Determined to settle the score, Donaire boxed and countered beautifully as Darchinyan stalked him from the opening bell, waiting to deliver his vaunted left for a quick finish.
Bucking and frustrating the constant knockout threat from the attacking Darchinyan, Nonito was able to put his licks in that opened a cut above Vicious Vic's right eye while puffing both eyes by the third and fourth round.
The end suddenly came in the fifth when Nonito beat Darchinyan to the punch while retreating to a corner with him landing a powerful left hook to Vic's jaw as the Armenian was about to throw a left of his own.
Donaire drops Darchinyan.
Darchinyan was sent sprawling on the canvas almost face first hitting the lower strands of the ropes, with eyes glassy and his nose bloodied as the referee Ramon Claudio came to his succour and immediately stopped the fight, dispensing with the count.
Donaire was ahead by four in one judge's scorecard, 40-36 with the two other judges had it even, 38-38 after four rounds.
The fight went down as Ring Magazine's Upset of the Year and Knockout of the Year in 2007.
1. MORRIS EAST KO 11 AKINOBU HIRANAKA, WBA World Super Lightweight Championship, September 9, 1992, Nippon Budokan Hall, Tokyo, Japan
Akinobu Hiranaka's success in the amateur ring including as 1984 Los Angeles Olympics participant made him one of Japan's best prospects in the light welterweight division in the late 80s. He won the Japanese light welterweight title in only his fourth professional fight, knocking out his opponent in the 6th round.
Hiranaka became the WBA's top-ranked fighter in the light welterweight division and later challenged Juan Martin Coggi of Argentina in Italy on April 29, 1989, for the WBA title. Hiranaka knocked Coggi down twice in the third round. However, Hiranaka lost by a decision for the first loss of his career. This match was controversial for the decision with excessive favor to the Italian-Argentine boxer Coggi, while Coggi was knocked down by Hiranaka twice and has been inferior to Hiranaka at performance throughout 12 rounds. Among many boxing fans, there have been the strong voice that the victory should have been given to Hiranaka, since the match was owned by him.
Hiranaka finally got his second chance in April 1992, fighting in Mexico City against Puerto Rican world champion, Edwin Rosario. Hiranaka surprised onlookers by knocking out the champion only 92 seconds into the first round. He immediately pinned the champion against the ropes, and landed a furious barrage of punches, until the referee saw that the champion Edwin Rosario had been knocked unconscious while standing up. This fight remains as the shortest world title match in the light welterweight division.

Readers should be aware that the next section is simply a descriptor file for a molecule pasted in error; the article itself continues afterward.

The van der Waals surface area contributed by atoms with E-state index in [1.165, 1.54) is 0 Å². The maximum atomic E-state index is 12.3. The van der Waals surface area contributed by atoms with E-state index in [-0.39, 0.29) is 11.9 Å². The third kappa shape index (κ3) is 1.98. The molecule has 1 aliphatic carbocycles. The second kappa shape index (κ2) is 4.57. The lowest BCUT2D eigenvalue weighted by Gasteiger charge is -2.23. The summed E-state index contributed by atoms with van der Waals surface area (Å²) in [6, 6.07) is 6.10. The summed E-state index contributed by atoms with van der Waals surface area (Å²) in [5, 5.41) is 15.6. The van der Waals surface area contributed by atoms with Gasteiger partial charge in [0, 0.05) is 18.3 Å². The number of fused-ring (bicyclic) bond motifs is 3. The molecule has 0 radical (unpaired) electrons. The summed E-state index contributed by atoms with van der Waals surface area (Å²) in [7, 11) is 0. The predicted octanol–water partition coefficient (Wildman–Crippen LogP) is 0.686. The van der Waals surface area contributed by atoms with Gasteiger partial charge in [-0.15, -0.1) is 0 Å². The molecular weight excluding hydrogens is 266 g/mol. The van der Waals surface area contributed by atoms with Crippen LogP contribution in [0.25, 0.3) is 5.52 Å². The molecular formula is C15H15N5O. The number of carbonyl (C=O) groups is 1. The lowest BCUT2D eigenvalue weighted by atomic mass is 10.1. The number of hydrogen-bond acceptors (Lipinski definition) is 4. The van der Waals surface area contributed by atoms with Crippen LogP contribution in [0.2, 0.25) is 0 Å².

Therefore, heading to his first world title defense in his homeland, Hiranaka was heavy favorite over the youngster from the Philippines named Morris East who at that time had a modest ring record of 15-2 with both losses coming very early in his pro career.
East earned a crack at Hiranaka after scoring back to back knockouts over Dindo Canoy and Pyung Sub Kim for the Orient Pacific light welterweight title early in 1992.
Despite making an epic entrance onto the world stage, Hiranaka lost his title after only five months to East in an all action, non stop punching contest from the opening bell on reminiscent of old classic wars and foreshadowing the legendary shootouts between Arturo Gatti and Mickey Ward years later.
As reflected in the neutral judges scorecards, the fight was close with Hiranaka slightly leading going into the 11th round. But in another heated exchange, Hiranaka was knocked out by an unexpected blow from the challenger. East therefore became the youngest Filipino boxer to win a world championship at 19 years, 1 month.
Hiranaka was diagnosed with an intracranial hemorrhage after the fight, and was forced into retirement. His record was 20-2-0 (18KOs). He also has the highest KO percentage of any Japanese boxer (90%).
East knockout of Hiranaka was named the 1992 Ring Magazine Knockout of the Year.
The author Teodoro Medina Reynoso is a veteran boxing radio talk show host living in the Philippines. He can be reached at firstname.lastname@example.org and by phone